Mississippi Delta Hot Tamales
My love for tamales began in Los Angeles a few years ago when I worked with an incredible Salvadoran woman named Hilda, whose love of food was second only to her love of family. After a tragic earthquake hit El Salvador, she started selling her tamales in an effort to raise money to send back home to her siblings. I wanted to help out any way possible so I signed up for seventy-five of them. Not knowing what I could possibly do with seventy-five tamales, I did what I do best — threw a tamale-eating party! That weekend I served Hilda’s tamales with a side of college football and a delicious new tradition was born.
Fast forward five years and tamale-making (not just eating!) has become a huge part of my life. Every January, I host a National Championship viewing party, and each year I push up my sleeves, put on comfortable shoes, and dust off the world’s largest tamale pot. I’ve acquired a number of good recipes over the years, including a Mexican-style tamale with pasilla (red chile) sauce and a Cuban-style tamale drowned in my citrusy mojo sauce. One of my favorites, however, has to be Mississippi Delta hot tamales, if only because I love their unique Southern flare.
While Mississippi may be better known for its blues, tamales have been another Delta staple since at least the early part of the twentieth century. The tamales’ history in Mississippi is as muddy as the waters that flow through it, but some say the portable meal migrated north with the Mexican laborers coming to work the cotton fields. Others believe they were already a part of the diet of the Native Americans inhabiting the region long, long before.
There are as many recipes for Delta tamales as there are cooks, so what makes them different from their culinary cousins found around the world? Well, the Delta tamale is smaller than its Latin counterpart and is often simmered instead of steamed. (Some are even fried!) Cornmeal, a Southern standby, often replaces the fresh masa used elsewhere, and a Delta tamale’s meat filling usually has significantly more spice. Another interesting trait: cooks often drizzle a bit of the simmering liquid over the top to keep the dough extra moist.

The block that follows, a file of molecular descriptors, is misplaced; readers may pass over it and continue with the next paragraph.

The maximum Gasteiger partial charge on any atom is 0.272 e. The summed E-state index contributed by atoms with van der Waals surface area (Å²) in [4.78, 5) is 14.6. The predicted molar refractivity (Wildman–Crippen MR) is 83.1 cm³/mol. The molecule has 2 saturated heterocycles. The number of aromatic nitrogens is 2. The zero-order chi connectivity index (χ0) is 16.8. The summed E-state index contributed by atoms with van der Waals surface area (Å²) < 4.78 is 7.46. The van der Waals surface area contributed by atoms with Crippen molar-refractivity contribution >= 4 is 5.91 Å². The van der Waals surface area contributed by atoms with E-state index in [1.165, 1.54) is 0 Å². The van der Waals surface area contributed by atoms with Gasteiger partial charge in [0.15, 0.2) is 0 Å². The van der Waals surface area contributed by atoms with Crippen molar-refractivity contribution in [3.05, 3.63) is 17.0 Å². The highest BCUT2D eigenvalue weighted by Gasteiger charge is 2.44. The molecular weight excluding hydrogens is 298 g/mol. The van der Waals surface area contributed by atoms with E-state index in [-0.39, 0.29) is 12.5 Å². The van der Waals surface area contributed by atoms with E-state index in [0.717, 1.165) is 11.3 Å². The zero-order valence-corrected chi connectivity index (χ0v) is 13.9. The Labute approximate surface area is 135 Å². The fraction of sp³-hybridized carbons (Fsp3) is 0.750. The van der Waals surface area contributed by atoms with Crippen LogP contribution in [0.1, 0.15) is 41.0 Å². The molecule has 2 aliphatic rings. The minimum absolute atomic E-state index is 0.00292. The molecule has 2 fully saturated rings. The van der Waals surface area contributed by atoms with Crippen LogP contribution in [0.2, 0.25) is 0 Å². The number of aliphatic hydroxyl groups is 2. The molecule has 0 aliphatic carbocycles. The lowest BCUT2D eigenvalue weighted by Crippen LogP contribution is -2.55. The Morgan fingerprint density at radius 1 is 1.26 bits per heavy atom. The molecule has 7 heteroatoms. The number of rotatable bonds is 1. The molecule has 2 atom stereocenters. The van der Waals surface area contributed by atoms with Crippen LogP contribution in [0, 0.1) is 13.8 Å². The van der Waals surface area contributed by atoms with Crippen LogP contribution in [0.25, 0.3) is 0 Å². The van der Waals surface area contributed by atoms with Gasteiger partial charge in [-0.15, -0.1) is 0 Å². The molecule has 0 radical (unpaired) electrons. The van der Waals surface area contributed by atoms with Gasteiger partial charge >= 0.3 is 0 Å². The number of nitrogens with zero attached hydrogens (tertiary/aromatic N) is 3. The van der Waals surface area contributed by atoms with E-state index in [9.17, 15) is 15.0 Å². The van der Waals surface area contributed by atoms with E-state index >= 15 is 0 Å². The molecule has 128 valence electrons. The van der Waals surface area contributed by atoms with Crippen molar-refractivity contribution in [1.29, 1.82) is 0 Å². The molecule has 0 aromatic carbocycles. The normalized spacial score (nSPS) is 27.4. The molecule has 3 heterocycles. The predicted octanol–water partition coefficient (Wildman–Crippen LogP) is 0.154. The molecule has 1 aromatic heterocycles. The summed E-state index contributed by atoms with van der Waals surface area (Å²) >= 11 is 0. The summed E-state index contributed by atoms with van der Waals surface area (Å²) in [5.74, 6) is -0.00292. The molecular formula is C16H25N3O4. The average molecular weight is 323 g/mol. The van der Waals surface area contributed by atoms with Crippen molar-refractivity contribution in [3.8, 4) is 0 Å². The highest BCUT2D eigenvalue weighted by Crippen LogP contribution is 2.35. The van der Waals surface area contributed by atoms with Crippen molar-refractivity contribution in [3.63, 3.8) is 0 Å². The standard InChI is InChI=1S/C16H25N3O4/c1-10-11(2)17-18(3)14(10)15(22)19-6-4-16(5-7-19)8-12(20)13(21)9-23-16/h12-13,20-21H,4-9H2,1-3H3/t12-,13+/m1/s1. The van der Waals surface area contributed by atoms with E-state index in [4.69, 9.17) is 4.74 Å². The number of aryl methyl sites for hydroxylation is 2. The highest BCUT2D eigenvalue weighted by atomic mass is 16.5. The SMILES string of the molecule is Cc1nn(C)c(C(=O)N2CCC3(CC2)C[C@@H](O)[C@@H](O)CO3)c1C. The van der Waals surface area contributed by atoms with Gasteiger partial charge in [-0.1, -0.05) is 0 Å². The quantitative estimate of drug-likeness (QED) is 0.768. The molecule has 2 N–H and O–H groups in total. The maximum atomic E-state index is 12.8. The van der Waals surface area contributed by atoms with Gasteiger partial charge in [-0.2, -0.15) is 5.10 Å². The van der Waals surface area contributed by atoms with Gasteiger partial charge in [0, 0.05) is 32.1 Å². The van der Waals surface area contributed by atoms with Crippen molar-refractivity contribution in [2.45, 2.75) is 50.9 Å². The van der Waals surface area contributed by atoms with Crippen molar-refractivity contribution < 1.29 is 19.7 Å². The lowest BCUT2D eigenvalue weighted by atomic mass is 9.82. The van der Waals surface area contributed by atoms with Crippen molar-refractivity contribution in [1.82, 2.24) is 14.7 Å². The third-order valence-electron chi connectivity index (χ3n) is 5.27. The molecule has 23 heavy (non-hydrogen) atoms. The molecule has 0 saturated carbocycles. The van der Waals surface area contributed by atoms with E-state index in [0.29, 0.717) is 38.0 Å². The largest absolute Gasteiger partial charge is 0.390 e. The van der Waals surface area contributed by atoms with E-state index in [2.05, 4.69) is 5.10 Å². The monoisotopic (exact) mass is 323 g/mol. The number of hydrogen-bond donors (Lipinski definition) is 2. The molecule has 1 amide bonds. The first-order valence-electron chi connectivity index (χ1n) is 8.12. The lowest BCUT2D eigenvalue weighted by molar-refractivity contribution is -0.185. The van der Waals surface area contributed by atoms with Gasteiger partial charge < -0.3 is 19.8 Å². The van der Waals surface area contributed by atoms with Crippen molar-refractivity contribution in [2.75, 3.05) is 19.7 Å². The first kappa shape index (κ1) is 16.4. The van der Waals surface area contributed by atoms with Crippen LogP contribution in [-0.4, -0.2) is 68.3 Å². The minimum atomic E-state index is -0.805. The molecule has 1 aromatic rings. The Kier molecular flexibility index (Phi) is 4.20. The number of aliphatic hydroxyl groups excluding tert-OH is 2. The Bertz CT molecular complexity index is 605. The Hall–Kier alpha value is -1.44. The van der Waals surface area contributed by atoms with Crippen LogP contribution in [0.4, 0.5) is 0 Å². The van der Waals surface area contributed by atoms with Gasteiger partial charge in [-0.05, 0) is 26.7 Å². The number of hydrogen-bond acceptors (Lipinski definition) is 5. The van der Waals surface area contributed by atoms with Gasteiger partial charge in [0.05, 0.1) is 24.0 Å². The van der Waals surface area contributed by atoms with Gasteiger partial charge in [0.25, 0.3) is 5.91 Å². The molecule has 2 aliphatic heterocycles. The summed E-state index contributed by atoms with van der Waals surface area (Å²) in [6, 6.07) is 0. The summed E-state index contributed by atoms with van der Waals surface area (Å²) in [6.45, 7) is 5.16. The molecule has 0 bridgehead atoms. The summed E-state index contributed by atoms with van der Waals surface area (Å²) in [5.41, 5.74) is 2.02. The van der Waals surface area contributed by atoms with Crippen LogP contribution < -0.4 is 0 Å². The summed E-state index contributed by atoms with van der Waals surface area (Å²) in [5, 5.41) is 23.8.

My filling is a fairly straightforward take on the traditional tamales found down South, in which I braise a pork shoulder slathered in a spicy barbecue rub. I’ve tinkered with my dough over the years, and although it may not be standard, I find it to be quite good — I use masa harina instead of cornmeal, and butter is my one-and-only fat. I’ve rendered plenty of lard over the years, but I love the taste and texture that a few sticks of Land O’ Lakes give.
Making homemade tamales is definitely and undertaking, but it is truly a worthy labor of love. The best part? If you make a double recipe you’ll have a delicious snack always ready for you in the freezer, and tamales are a tasty treat any time of year.
I’d love to hear your family tamale recipe. I’ll keep tabs and try a few out next year!
Mississippi Delta Hot Tamales
Yields approximately 4 dozen tamales
For the filling:
Neutral cooking oil, such as canola or safflower
8-10 pounds boneless pork shoulder
2 onions, peeled and cut into thick slices
5-6 cloves garlic, smashed and peeled
1/4 cup chili powder
1/4 cup paprika
2 tablespoons ground cumin (preferably from toasted cumin seeds)
2 tablespoons garlic powder
1 tablespoon dried oregano
2 teaspoons smoked paprika (optional)
1 teaspoon cayenne pepper, or to taste
Kosher salt and freshly ground black pepper, to taste
2-3 cups chicken stock
For the tamales:
1 (16 ounce) bag dried corn husks
For the masa dough:
16 ounces (2 sticks) unsalted butter, at room temperature
1 tablespoon plus 1 teaspoon baking powder
1 tablespoon kosher salt
5 cups masa harina (dried masa flour for tamales), preferably Maseca brand
Chicken, pork, or vegetable stock, as needed
Mexican crema or sour cream
Assorted hot sauces
To prepare the filling, first heat a few tablespoons cooking oil in a large Dutch over medium-high to high heat. Pat the pork dry and season generously with salt and pepper. When the oil is shimmering, add the pork (cut in half and working in two batches if necessary to fit in your pan) and sear until crisp and golden brown, about 3 to 5 minutes per side. Remove the meat and set aside.
Lower the heat to medium. Add the onions and cook until softened, about 5 minutes. Add the garlic and spices and cook for another 30 to 60 seconds.
Return the pork to the skillet and add enough stock to come approximately three quarters up the sides of the meat. Bring the liquid to a boil, cover, and reduce heat to medium-low. Simmer until the meat is very tender and falls apart easily when pulled with a fork, 2 to 2 1/2 hours. Turn off heat and set aside until cool enough to handle. Remove and discard any skin and large chunks of fat. Shred the remaining meat and transfer to a large bowl.